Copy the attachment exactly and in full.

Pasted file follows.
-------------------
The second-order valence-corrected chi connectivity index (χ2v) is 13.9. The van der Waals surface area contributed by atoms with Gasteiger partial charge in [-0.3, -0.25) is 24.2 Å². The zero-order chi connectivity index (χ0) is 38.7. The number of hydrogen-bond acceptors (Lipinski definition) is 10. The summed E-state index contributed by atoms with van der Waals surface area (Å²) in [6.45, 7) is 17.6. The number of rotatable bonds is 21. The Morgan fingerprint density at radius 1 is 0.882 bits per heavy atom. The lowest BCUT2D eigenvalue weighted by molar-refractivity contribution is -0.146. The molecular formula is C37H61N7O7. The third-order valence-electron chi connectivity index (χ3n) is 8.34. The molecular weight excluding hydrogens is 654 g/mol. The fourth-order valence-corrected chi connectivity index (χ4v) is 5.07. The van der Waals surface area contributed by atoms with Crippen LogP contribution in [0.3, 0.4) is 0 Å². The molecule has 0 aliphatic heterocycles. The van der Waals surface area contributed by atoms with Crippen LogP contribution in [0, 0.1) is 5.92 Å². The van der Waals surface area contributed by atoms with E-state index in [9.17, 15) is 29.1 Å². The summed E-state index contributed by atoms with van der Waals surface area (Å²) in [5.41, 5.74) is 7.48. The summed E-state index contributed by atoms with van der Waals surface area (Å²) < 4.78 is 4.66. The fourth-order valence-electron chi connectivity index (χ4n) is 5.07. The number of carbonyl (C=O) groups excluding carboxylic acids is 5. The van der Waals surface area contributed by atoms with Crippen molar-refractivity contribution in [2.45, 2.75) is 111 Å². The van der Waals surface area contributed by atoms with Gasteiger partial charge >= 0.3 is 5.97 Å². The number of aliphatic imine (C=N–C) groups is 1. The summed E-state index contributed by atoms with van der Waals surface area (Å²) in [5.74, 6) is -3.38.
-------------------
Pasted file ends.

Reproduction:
The second-order valence-corrected chi connectivity index (χ2v) is 13.9. The van der Waals surface area contributed by atoms with Gasteiger partial charge in [-0.3, -0.25) is 24.2 Å². The zero-order chi connectivity index (χ0) is 38.7. The number of hydrogen-bond acceptors (Lipinski definition) is 10. The summed E-state index contributed by atoms with van der Waals surface area (Å²) in [6.45, 7) is 17.6. The number of rotatable bonds is 21. The Morgan fingerprint density at radius 1 is 0.882 bits per heavy atom. The lowest BCUT2D eigenvalue weighted by molar-refractivity contribution is -0.146. The molecular formula is C37H61N7O7. The third-order valence-electron chi connectivity index (χ3n) is 8.34. The molecular weight excluding hydrogens is 654 g/mol. The fourth-order valence-corrected chi connectivity index (χ4v) is 5.07. The van der Waals surface area contributed by atoms with Crippen LogP contribution in [0.3, 0.4) is 0 Å². The molecule has 0 aliphatic heterocycles. The van der Waals surface area contributed by atoms with Crippen LogP contribution in [0, 0.1) is 5.92 Å². The van der Waals surface area contributed by atoms with E-state index in [9.17, 15) is 29.1 Å². The summed E-state index contributed by atoms with van der Waals surface area (Å²) in [5.41, 5.74) is 7.48. The summed E-state index contributed by atoms with van der Waals surface area (Å²) < 4.78 is 4.66. The fourth-order valence-electron chi connectivity index (χ4n) is 5.07. The number of carbonyl (C=O) groups excluding carboxylic acids is 5. The van der Waals surface area contributed by atoms with Crippen molar-refractivity contribution in [2.45, 2.75) is 111 Å². The van der Waals surface area contributed by atoms with Gasteiger partial charge >= 0.3 is 5.97 Å². The number of aliphatic imine (C=N–C) groups is 1. The summed E-state index contributed by atoms with van der Waals surface area (Å²) in [5.74, 6) is -3.38.